Here and There
Can you explain the uses of here and there? We can say "I live here" but not "I like here." We can say "This place is terrible." and "It is terrible here." but not "Here is terrible."
Swan's Practical English Usage, (Oxford, 3rd ed.) says here and there are not normally used as nouns (p. 224), but here can be used as a subject in sentences as common as "Here is where we’ll plant the roses. or "Here is your book."
Re: Here and There
I live here (here = 'in this place' or similar).
Originally Posted by Unregistered
I like it here (here = in this place).
Here, it is terrible (here is an interjection).
The uses of here and there can be idiomatic. It is what those two adverbs are standing in for that explains the sense of use. Here and there reflect opposite positions, not opposing positions, giving a sense of location where the difference may be quite small ( say inches apart) or far apart (here may be in London and there could be anywhere else in the world). In the sense that they replace a noun, a phrase, an idea they easily describe that noun, phrase or idea. They should not be regarded as nouns in a proper sense.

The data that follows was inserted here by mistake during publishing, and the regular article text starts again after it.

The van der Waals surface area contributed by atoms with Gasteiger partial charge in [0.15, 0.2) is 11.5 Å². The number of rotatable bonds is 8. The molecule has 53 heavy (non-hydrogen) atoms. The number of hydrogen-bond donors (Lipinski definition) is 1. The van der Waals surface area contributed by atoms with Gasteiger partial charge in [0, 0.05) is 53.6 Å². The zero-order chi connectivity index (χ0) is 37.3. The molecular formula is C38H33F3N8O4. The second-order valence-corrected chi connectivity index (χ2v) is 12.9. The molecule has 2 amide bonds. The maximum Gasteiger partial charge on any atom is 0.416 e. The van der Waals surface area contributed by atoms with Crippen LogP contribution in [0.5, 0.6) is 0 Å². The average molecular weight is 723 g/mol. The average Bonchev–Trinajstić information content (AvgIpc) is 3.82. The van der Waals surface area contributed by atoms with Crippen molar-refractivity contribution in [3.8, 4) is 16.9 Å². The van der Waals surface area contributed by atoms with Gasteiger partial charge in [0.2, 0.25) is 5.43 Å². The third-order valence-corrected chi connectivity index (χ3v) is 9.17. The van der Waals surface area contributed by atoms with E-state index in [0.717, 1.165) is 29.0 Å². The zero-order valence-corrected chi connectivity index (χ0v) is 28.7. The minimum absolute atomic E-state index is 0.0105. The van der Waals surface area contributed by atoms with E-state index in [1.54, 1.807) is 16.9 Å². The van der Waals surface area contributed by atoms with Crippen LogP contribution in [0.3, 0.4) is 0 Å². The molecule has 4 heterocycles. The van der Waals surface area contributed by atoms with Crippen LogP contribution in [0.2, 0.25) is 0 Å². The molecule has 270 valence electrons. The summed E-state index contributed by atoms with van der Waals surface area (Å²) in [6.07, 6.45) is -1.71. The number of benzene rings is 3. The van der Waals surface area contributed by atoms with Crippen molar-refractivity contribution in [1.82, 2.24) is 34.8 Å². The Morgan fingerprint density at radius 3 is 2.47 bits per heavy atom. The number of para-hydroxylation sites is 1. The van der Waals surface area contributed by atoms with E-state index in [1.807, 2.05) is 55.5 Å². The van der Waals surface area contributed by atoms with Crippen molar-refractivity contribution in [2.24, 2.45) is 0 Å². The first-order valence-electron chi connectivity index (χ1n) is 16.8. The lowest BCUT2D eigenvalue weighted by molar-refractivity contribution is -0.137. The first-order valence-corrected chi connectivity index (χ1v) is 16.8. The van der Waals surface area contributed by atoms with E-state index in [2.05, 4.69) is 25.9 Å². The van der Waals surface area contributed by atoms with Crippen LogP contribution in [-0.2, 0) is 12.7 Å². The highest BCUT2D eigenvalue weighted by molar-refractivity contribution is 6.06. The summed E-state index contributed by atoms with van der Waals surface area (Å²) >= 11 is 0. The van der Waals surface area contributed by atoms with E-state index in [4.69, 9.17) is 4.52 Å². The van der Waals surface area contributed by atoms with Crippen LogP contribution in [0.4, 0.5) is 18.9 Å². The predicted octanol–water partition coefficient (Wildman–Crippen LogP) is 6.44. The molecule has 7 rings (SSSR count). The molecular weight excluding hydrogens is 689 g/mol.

This place here is terrible. Here gives emphasis to place.
Here is where we'll plant the roses, or, this is where we'll plant the roses - this spot, place, garden, field or similar is the sense of here, the nouns that here 'replaces'.
Here is your book. Here/there is a direction to the object.
Re: Here and There
‘Here’ in "I live here.” is an adverb that modifies ‘live’. It means in this place or at this place. ‘Like’ as a verb is usually used in a transitive manner. That is a DO (direct object) is required to follow it to make the sentence meaningful. In "I like here," ‘here’ is used as a noun. As M. Swan suggests ‘here’ is not used as a noun these days. You can say “I like this place.” ‘Place’ is the DO. Informally we still hear people say “I like here." and “Get away from here.”
In "Here is terrible,” again ‘here’ is used as a noun. This perhaps is not acceptable anymore. In “Here is where we’ll plant the roses,” ‘here’ functions as an adverb and not a noun. You could see this more clearly by arranging the sentence to read “Where we’ll plant the roses is here.” ‘Here’ again means in this place or at this place.
Mind you, I do see ‘here’ listed as both a noun and adverb in some dictionaries but not in others.
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